Friday, 10 April 2015


The Original of The Species

The LJ10 was Suzuki’s first ever 4x4 model, and also the world’s first mini 4x4 ever to be mass-produced. In this post we’ll be exploring the story behind the LJ10 and how it pioneered the mini 4x4 segment.


Today’s SUVs and 4x4s can be traced back to their pioneering ancestor, the World War II Jeeps from Bantam, Willys-Overland, and Ford originally designed to be a general purpose vehicle used for various functions in the war.

As the war ended, the WWII Jeeps spawned civilian versions intended for non-military use. The Jeep quickly grabbed the attention of other car manufacturers around the world who all wanted to make vehicles of the same kind. The Land Rover Series, Toyota Land Cruiser, and Nissan Patrol are some of the early examples of Jeep-inspired 4x4 vehicles that emerged in the 1950s. Most of those vehicles were around the same size of the Willys Jeep, while some were even bigger.

In 1950s Japan, Suzuki was already known as a manufacturer of light vehicles (Keijidosha or Kei car). Kei car is a category of automobiles designed to comply with the Japanese government tax policy. The cars were obliged to meet standards set by the Japanese government, which included dimensions and engine size limitations. In return, models in the Kei car segment are given lower excise tax and automobile weight tax, resulting in lower prices and higher value for money. Initially developed to promote popular motorization for the people of post-WWII Japan, the Kei car category developed into a whole new class of vehicles, and by mid-1950s, Suzuki had became one of the leading Kei-car manufacturers.

As the Kei car market continued to grow, Suzuki had the idea of taking the Jeep-like 4x4 vehicle concept into the Kei car category. The final product of Suzuki’s idea was the LJ10, sold in the Japanese Domestic Market under the name “Jimny”.

The HopeStar ON360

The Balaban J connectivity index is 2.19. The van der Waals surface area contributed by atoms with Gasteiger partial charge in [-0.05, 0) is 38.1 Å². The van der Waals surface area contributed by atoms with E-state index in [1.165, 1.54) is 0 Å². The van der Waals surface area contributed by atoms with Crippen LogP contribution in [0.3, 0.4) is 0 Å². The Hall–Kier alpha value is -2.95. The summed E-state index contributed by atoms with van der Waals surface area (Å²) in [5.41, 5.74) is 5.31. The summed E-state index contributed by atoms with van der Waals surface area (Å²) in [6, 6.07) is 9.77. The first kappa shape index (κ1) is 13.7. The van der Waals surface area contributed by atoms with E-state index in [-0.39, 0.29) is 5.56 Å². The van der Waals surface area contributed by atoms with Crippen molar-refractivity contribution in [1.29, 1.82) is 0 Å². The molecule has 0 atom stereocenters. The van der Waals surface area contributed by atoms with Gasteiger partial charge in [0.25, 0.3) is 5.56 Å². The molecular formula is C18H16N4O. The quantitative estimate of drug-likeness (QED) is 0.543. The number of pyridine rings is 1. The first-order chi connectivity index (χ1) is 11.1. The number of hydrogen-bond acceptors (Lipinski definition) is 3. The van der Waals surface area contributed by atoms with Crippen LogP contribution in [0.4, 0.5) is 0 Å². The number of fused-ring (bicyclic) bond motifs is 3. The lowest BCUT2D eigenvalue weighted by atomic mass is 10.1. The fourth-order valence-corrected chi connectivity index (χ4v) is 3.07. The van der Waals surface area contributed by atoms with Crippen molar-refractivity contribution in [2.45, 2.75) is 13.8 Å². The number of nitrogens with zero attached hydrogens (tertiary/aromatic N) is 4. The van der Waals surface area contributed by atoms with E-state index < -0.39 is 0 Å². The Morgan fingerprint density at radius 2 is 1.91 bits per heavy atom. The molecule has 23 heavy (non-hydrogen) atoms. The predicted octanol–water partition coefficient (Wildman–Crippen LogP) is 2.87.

The story of the LJ10 began with the HopeStar ON360, a 4x4 model designed by a small Japanese car manufacturer called the Hope Motor Company.

The two-seater vehicle was developed in 1967, and was available on the market from April 1968. A 359cc Mitsubishi engine powered the car. Other mechanicals of the car, such as the rear axles and the wheels were sourced from Mitsubishi as well.

The HopeStar ON360 didn’t sell very well. It was said that only as few as 15 units found its buyers, while 100 ME24 engines were already ordered from Mitsubishi, who then declined to take over production of the model. Having very bad luck for the model, Hope Motor Company then sold the design to Suzuki.

The ON360 underwent serious testings (left) HopeStar ON360 next to an LJ10 (right)

Model: HopeStar ON360
Dimensions (LxWxH): 2995x1295x1765mm
Engine: Mitsubishi ME24, 2 cylinders, 2-stroke, 359cc, air-cooled
Max.power/max.torque: 21PS @5500rpm / 3.2kgM @ 3500rpm
Transmission: 4MT, Part-Time 4WD
Weight: 620 kg

The LJ10

Suzuki then developed a new 4x4 model based on the HopeStar ON360. They gave it a completely new bodywork with a much more distinctive look, a more powerful Suzuki engine, and new mechanicals. The result was the LJ10.

Suzuki launched the LJ10 on the Japanese Domestic Market in April 1970, and it became the first mass produced 4x4 in the Japanese Kei car category.